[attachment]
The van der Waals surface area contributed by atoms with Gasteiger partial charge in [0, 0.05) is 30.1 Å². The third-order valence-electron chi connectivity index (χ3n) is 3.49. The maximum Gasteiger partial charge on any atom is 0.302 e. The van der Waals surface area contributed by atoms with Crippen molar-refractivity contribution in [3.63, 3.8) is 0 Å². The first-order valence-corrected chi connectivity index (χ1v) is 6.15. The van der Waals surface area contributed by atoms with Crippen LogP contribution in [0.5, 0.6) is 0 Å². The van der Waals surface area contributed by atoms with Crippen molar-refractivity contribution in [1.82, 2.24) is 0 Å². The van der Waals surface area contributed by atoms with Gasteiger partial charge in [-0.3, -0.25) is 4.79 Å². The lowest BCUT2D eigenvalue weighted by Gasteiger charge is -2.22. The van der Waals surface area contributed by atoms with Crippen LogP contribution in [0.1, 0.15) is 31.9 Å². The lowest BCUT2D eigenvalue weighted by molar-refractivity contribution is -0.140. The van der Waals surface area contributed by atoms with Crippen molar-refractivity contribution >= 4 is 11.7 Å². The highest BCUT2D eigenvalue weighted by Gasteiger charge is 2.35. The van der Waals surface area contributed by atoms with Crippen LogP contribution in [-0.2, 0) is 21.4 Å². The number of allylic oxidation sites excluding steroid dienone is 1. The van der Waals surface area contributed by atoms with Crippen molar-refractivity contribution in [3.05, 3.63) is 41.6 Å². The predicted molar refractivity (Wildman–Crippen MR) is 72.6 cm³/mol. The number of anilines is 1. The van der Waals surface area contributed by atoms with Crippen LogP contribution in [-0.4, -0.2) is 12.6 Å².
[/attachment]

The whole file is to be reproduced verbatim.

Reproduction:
The van der Waals surface area contributed by atoms with Gasteiger partial charge in [0, 0.05) is 30.1 Å². The third-order valence-electron chi connectivity index (χ3n) is 3.49. The maximum Gasteiger partial charge on any atom is 0.302 e. The van der Waals surface area contributed by atoms with Crippen molar-refractivity contribution in [3.63, 3.8) is 0 Å². The first-order valence-corrected chi connectivity index (χ1v) is 6.15. The van der Waals surface area contributed by atoms with Crippen LogP contribution in [0.5, 0.6) is 0 Å². The van der Waals surface area contributed by atoms with Crippen molar-refractivity contribution in [1.82, 2.24) is 0 Å². The van der Waals surface area contributed by atoms with Gasteiger partial charge in [-0.3, -0.25) is 4.79 Å². The lowest BCUT2D eigenvalue weighted by Gasteiger charge is -2.22. The van der Waals surface area contributed by atoms with Crippen LogP contribution in [0.1, 0.15) is 31.9 Å². The lowest BCUT2D eigenvalue weighted by molar-refractivity contribution is -0.140. The van der Waals surface area contributed by atoms with Crippen molar-refractivity contribution >= 4 is 11.7 Å². The highest BCUT2D eigenvalue weighted by Gasteiger charge is 2.35. The van der Waals surface area contributed by atoms with Crippen LogP contribution in [-0.2, 0) is 21.4 Å². The number of allylic oxidation sites excluding steroid dienone is 1. The van der Waals surface area contributed by atoms with Crippen molar-refractivity contribution in [3.05, 3.63) is 41.6 Å². The predicted molar refractivity (Wildman–Crippen MR) is 72.6 cm³/mol. The number of anilines is 1. The van der Waals surface area contributed by atoms with Crippen LogP contribution in [-0.4, -0.2) is 12.6 Å².